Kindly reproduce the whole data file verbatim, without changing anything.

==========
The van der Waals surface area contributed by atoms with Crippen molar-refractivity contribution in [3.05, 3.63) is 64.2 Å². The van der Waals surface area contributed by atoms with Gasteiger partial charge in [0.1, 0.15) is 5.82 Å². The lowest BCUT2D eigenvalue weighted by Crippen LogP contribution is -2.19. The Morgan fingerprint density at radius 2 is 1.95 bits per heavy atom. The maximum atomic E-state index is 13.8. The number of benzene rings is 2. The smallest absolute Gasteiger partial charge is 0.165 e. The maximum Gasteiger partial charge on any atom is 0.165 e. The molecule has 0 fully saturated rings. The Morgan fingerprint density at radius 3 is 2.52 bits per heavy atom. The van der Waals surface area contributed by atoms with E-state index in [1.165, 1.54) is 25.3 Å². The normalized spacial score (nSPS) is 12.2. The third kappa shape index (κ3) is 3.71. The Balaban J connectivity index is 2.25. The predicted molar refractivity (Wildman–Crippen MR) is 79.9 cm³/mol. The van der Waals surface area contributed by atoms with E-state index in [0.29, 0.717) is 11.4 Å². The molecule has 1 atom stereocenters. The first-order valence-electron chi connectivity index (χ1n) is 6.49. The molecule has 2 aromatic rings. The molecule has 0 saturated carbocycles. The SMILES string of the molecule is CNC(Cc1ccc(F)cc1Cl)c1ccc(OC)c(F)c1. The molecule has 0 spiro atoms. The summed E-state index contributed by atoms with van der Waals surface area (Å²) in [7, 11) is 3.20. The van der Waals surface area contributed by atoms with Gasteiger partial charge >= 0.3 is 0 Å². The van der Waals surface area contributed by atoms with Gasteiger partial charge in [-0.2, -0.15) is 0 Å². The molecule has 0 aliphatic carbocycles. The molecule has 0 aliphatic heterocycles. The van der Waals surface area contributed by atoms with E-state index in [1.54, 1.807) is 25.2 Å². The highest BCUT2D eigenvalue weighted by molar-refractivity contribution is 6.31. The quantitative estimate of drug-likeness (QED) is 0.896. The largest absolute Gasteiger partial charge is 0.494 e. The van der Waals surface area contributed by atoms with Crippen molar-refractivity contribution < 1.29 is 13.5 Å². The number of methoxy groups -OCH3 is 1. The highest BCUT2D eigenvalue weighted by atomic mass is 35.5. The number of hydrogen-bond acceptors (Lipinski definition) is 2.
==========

The van der Waals surface area contributed by atoms with Crippen molar-refractivity contribution in [3.05, 3.63) is 64.2 Å². The van der Waals surface area contributed by atoms with Gasteiger partial charge in [0.1, 0.15) is 5.82 Å². The lowest BCUT2D eigenvalue weighted by Crippen LogP contribution is -2.19. The Morgan fingerprint density at radius 2 is 1.95 bits per heavy atom. The maximum atomic E-state index is 13.8. The number of benzene rings is 2. The smallest absolute Gasteiger partial charge is 0.165 e. The maximum Gasteiger partial charge on any atom is 0.165 e. The molecule has 0 fully saturated rings. The Morgan fingerprint density at radius 3 is 2.52 bits per heavy atom. The van der Waals surface area contributed by atoms with E-state index in [1.165, 1.54) is 25.3 Å². The normalized spacial score (nSPS) is 12.2. The third kappa shape index (κ3) is 3.71. The Balaban J connectivity index is 2.25. The predicted molar refractivity (Wildman–Crippen MR) is 79.9 cm³/mol. The van der Waals surface area contributed by atoms with E-state index in [0.29, 0.717) is 11.4 Å². The molecule has 1 atom stereocenters. The first-order valence-electron chi connectivity index (χ1n) is 6.49. The molecule has 2 aromatic rings. The molecule has 0 saturated carbocycles. The SMILES string of the molecule is CNC(Cc1ccc(F)cc1Cl)c1ccc(OC)c(F)c1. The molecule has 0 spiro atoms. The summed E-state index contributed by atoms with van der Waals surface area (Å²) in [7, 11) is 3.20. The van der Waals surface area contributed by atoms with Gasteiger partial charge >= 0.3 is 0 Å². The van der Waals surface area contributed by atoms with Gasteiger partial charge in [-0.2, -0.15) is 0 Å². The molecule has 0 aliphatic carbocycles. The molecule has 0 aliphatic heterocycles. The van der Waals surface area contributed by atoms with E-state index in [1.54, 1.807) is 25.2 Å². The highest BCUT2D eigenvalue weighted by molar-refractivity contribution is 6.31. The quantitative estimate of drug-likeness (QED) is 0.896. The largest absolute Gasteiger partial charge is 0.494 e. The van der Waals surface area contributed by atoms with Crippen molar-refractivity contribution < 1.29 is 13.5 Å². The number of methoxy groups -OCH3 is 1. The highest BCUT2D eigenvalue weighted by atomic mass is 35.5. The number of hydrogen-bond acceptors (Lipinski definition) is 2.